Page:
John Shaffer, the Park Superintendent, was not called at trial, but a transcript of his deposition testimony was received into evidence and has been reviewed by the Court (see Exhibit 5). At his deposition, Mr. Shaffer confirmed that although Mr. Cafaro was not present on the day of the accident, he was often present at the park while his program participants were working, and when there, would provide instructions to his workers as to the type of work involved and how best to perform that work.
Mr. Shaffer also testified that when Mr. Cafaro was present at the worksite, he (Mr. Shaffer) would leave supervision of those workers to Mr. Cafaro, and only in Mr. Cafaro’s absence did Mr. Shaffer assume supervision of those workers.
Dale Wagner, the Employment and Training Coordinator at the Seneca County Department of Social Services, also testified at trial and provided background information as to the operation of the Seneca County W.E.P. He explained that each participating agency designated one of its employees as the “Worksite Supervisor”, and that this individual was responsible for supervision of the program participants. This supervisor had control over members of the work crew, and determined the type of work that the crew members would do. He also acknowledged that one of Mr. Cafaro’s duties, as the work crew monitor, was to “coach” his workers during their work experience so that the County would ultimately be in a better position to recommend these workers to potential employers, and therefore eventually remove them from public assistance. He also acknowledged that Mr. Cafaro often worked alongside these workers so that Mr. Cafaro would be in a better position to monitor the workers and provide this “coaching”.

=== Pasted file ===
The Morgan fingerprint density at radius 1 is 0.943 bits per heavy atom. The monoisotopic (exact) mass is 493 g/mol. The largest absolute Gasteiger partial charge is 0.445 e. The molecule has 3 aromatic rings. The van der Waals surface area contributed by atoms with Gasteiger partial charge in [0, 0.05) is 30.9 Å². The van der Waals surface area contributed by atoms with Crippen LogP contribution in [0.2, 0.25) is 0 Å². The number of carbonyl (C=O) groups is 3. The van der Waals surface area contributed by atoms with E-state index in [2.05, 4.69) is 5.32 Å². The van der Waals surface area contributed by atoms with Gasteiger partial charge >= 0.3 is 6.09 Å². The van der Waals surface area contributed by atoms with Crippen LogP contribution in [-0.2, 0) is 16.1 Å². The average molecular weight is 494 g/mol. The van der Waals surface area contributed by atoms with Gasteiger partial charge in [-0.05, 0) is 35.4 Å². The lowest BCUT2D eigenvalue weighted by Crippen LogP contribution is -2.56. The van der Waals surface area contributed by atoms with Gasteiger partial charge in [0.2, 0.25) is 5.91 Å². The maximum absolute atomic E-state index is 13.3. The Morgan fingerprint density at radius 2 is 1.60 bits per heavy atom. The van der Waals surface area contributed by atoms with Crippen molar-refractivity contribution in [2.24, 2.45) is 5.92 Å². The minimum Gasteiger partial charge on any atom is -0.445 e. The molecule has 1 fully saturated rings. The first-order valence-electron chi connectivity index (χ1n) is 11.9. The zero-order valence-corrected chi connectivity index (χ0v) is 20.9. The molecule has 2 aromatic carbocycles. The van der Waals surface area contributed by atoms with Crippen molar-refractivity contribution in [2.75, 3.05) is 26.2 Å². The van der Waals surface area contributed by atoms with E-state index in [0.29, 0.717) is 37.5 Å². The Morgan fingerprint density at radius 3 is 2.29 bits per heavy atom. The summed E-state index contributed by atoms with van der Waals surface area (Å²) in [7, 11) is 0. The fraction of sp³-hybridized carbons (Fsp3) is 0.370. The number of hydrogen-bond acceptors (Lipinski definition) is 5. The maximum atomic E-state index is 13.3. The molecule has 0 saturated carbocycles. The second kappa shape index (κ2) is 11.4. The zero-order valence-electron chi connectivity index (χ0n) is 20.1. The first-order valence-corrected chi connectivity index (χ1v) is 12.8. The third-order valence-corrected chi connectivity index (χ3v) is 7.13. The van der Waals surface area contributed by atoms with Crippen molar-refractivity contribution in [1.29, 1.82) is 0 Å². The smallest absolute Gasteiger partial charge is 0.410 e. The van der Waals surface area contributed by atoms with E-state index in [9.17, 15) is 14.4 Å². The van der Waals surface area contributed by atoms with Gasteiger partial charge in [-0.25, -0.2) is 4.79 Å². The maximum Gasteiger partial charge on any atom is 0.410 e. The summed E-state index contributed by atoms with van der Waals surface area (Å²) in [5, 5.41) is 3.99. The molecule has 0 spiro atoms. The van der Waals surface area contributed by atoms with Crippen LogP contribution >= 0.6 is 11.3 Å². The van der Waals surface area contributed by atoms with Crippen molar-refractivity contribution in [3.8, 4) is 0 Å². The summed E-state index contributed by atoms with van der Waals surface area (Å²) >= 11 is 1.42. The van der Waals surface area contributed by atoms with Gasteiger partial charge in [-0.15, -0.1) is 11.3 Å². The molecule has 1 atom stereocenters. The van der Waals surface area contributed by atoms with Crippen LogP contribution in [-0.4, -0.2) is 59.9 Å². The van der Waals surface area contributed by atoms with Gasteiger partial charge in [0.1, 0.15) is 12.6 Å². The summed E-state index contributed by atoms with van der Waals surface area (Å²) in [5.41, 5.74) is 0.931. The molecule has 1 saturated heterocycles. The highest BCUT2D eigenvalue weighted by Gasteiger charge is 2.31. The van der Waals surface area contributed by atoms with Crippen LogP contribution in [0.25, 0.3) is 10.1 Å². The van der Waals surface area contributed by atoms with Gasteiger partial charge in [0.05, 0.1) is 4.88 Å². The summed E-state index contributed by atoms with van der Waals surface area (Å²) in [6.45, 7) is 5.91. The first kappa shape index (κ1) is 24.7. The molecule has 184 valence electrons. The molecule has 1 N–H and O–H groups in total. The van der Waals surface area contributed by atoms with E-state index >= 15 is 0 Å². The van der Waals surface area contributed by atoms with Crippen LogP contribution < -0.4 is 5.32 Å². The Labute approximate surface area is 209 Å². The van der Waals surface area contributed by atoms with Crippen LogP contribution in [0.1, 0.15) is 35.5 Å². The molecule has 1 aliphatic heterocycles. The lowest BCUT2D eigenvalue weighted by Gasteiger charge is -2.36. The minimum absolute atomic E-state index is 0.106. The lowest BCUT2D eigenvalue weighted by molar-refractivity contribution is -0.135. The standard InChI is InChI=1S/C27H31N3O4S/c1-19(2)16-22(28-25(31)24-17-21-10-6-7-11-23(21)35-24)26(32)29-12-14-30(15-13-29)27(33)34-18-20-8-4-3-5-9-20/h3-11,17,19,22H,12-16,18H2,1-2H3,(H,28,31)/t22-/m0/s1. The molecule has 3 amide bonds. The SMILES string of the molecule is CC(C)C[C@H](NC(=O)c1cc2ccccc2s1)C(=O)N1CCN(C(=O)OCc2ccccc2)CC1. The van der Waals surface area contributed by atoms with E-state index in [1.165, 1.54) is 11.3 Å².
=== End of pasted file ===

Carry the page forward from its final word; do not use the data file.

A special employee is “one who is transferred for a limited time of whatever duration to the service of another” (Thompson v Grumman Aerospace Corp., 78 NY2d 553, at 557). A person may be found to be a special employee even though the general employer is responsible for the payment of wages and other benefits, and has the power to hire and fire the worker (Thompson v Grumman Aerospace Corp, supra; Adams v North-Star Const. Co., Inc., 249 AD2d 1001). Factors to be considered in deciding whether a special employment relationship exists include the right to control the employee’s work, the method of payment, the furnishing of equipment, the right to discharge the employee, and the nature of the work involved (Matter of Abramsom v Long Beach Mem. Hosp., 103 AD2d 866).
Although no single factor is alone determinative of this issue, “a significant and weighty feature has emerged that focuses on who controls and directs the manner, details and ultimate result of the employee’s work” (Thompson v Grumman Aerospace Corp., supra at 558; see also Majewicz v Malecki, 9 AD3d 860).
Furthermore, it must be noted that there is a presumption that general employment continues, and this presumption is overcome only when it is demonstrated that the general employer has surrendered control, and that such control has been assumed by the special employer (Thompson v Grumman Aerospace Corp., supra; Goss v State University Const. Fund, 261 AD2d 860).